To drift comes from Middle English, drove, herd, act of driving;
Something moving along in a current of air or water: a drift of logs in the river, a balloon drifting eastward; as the wreckage drifted toward shore. “The leaves were blowing in the wind”; “the boat drifted on the lake”; “The sailboat was adrift on the open sea”; “the shipwrecked boat drifted away from the shore”.
To proceed or move unhurriedly or aimlessly: drifting among the party guests; a day labourer, drifting from town to town. “The gypsies roamed the woods”; “roving vagabonds”; “the wandering Jew”; “The cattle roam across the prairie”; “the labourers drift from one town to the next”; “They rolled from town to town”.
To move away from something slowly, especially while floating on water. [for floating people, animals, or things] to move away from a particular person or thing, on the surface of water.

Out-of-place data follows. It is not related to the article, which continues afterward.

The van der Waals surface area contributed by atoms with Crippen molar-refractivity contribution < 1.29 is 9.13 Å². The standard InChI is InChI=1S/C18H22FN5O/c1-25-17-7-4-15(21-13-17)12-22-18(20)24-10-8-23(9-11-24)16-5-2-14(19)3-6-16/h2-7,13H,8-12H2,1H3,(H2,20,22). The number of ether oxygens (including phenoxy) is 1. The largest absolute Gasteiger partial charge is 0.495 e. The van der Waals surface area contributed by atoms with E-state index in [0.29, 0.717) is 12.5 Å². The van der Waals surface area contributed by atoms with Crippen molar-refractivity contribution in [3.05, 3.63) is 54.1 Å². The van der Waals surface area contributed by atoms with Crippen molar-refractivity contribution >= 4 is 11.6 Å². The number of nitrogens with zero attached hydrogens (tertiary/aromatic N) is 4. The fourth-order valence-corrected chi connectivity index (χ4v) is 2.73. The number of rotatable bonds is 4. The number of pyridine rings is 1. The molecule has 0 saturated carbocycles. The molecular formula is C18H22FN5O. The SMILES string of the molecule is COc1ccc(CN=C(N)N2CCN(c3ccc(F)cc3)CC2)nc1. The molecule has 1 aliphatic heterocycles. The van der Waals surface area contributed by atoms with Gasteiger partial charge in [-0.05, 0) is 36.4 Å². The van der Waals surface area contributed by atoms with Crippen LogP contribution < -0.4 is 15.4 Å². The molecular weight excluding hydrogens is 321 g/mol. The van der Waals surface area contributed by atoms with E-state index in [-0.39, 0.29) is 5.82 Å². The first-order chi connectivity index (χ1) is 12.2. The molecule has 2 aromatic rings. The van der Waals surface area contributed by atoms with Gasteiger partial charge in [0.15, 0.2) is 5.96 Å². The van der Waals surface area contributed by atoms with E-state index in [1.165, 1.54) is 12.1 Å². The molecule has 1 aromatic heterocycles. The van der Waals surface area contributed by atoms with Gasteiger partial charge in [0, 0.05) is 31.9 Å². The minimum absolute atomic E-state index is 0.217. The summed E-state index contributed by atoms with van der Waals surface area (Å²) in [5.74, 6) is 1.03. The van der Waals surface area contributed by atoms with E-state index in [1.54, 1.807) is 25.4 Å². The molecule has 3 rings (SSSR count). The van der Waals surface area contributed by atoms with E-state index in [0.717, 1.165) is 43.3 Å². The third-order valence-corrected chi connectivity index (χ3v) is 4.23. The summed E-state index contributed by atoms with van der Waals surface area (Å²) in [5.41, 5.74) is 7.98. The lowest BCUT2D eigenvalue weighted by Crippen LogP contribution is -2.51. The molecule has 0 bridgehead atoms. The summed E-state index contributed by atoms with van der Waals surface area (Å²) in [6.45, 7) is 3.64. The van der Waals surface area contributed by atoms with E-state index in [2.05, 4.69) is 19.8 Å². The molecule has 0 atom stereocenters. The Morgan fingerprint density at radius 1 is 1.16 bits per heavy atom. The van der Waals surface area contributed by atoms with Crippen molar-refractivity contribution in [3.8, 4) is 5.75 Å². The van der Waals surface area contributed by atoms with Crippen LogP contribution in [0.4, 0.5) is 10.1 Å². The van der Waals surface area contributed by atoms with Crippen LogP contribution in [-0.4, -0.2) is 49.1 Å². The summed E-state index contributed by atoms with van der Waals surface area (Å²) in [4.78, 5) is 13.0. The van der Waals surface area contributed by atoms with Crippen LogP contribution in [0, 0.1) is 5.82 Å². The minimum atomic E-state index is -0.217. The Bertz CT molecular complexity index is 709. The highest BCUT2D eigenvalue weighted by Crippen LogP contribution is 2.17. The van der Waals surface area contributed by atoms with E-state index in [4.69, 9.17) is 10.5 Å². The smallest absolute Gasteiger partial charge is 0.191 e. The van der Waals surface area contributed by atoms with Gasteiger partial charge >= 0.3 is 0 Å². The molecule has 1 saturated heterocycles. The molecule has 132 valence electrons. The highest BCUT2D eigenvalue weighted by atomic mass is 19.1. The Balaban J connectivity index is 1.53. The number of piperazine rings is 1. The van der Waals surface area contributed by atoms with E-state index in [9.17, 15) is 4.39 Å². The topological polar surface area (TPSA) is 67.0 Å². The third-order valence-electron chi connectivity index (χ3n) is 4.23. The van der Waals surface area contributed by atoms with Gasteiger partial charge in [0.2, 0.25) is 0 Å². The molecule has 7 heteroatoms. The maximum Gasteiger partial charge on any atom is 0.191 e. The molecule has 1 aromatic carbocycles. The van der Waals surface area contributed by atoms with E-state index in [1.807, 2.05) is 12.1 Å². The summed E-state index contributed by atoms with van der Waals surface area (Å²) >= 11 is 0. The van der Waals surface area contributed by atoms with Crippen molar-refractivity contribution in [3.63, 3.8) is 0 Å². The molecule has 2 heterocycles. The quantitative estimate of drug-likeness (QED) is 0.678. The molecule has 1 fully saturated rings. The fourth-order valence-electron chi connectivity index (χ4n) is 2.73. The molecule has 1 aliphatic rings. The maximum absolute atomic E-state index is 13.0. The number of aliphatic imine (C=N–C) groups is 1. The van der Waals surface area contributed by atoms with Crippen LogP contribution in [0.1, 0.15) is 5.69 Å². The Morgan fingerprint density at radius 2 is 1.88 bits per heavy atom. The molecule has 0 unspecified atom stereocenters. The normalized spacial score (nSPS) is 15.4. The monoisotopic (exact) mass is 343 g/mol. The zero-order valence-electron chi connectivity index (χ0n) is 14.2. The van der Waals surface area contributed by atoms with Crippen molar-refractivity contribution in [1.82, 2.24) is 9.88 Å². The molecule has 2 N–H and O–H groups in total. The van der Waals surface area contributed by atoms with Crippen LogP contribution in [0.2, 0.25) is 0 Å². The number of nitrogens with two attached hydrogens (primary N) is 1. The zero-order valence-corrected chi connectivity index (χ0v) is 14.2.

To gradually become distant from someone after a period of closeness. [for someone] to begin to be less of a friend and more like a stranger.
Quantic feat. Alice Russel: Sweet Calling
Malian Musicians & Damon Albarn: Le Relax
René Thomas: Relaxin’ At The Grand Balcon
Miles Davis: In a Silent Way / It’s About That Time
Ennio Morricone: The Fifth Day Of Peace (Theme), original title: Gott mit uns (Dio è con noi)
Nostalgia 77: You Don’t Just Dream When You
Nino Rota: La Strada
Ólafur Arnalds & Nils Frahm: Love and Glory
Wirral wave community radio midnight show Through the Bohemian Looking Glass.